Posted by Guest on April 04, 2018 in Blog

By Laura Neumayer

Local media holds an important place in every community across the United States--from the local weather to traffic, school closings, sports, scandals and more, at the heart of every town and city is a reliable local news outlet. However, the growing monopoly of media organization Sinclair Broadcast Group has been stirring up concern in the industry, particularly in news rooms and broadcast studios. Local news outlets have not escaped unscathed, but rather are at the center of growing concerns.

AAI has been following the news around Sinclair and its possible merger with Tribune for some time, concerned over the impact of its infamous “Terrorism Alert Desk” on Arab Americans and American Muslims. Sinclair is known for its heavy partisan, far-right slant in reporting, specifically where national security is concerned. The group is now under fire for propagandist reporting. When CNN’s Brian Stelter shed light on station-mandated scripts and Boris Ephsteyn spots, the alarm rang across all spheres of the news industry. Most notably has been the eerie script reporters and newscasters all across the country have been echoing verbatim in a chorus that Rolling Stone’s Jamil Smith has labeled “Orwellian.”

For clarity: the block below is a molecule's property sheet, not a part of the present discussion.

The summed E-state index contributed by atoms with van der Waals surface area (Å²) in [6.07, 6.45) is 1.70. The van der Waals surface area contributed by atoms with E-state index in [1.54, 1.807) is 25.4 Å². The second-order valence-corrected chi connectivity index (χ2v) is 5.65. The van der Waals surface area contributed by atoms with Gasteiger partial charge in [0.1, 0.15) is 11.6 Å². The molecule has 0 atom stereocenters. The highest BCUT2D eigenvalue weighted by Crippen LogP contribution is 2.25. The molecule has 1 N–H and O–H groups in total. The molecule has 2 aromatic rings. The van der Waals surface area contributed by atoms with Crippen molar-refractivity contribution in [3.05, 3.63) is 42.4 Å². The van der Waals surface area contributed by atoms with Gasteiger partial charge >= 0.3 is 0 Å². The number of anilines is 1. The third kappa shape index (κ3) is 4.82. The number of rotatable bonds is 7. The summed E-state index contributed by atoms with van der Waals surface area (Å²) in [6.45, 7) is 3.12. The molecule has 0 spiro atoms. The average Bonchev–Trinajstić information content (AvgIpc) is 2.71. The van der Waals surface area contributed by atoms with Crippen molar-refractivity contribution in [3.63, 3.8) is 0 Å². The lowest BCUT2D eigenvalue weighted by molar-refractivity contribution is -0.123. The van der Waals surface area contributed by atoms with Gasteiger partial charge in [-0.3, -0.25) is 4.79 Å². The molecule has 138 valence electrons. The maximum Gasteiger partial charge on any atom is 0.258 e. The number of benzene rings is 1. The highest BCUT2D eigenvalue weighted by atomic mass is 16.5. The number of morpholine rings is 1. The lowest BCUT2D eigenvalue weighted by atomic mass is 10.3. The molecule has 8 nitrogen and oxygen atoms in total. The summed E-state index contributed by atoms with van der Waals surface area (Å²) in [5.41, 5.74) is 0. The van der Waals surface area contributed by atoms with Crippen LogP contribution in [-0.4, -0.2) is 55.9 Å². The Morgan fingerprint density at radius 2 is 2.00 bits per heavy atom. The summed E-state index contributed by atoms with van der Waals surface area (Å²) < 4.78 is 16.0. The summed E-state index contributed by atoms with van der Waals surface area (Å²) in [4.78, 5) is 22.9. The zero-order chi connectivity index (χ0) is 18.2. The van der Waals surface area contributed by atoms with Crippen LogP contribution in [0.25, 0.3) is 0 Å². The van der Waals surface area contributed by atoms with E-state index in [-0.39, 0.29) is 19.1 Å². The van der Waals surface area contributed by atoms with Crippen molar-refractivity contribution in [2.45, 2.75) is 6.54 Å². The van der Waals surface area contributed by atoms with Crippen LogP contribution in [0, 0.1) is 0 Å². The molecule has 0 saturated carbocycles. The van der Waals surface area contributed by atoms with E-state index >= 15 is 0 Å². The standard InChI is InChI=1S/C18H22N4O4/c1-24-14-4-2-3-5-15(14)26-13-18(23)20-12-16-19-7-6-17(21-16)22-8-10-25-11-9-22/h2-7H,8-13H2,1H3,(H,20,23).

After the broadcast group gained the help of the FCC in its mission to acquire 42 additional stations in the pending Tribune merger, the growing concern is the Sinclair staple: the Terrorism Alert Desk and its prejudiced and polarizing agenda. Another major red flag on Sinclair is that it feeds the anti-other sentiments of the current administration. The outlet has created an art of twisting bigoted, Anti-Arab and Anti-Muslim rhetoric and coverage into ostensibly reasonable domestic and global concerns under the guise of national security.

If this merger is allowed to go through, Arab Americans and other communities who care about Constitutional rights and justice will have to work even harder to combat hatred, bigotry and misinformation in their local communities.

Laura Neumayer is a 2018 spring intern at the Arab American Institute.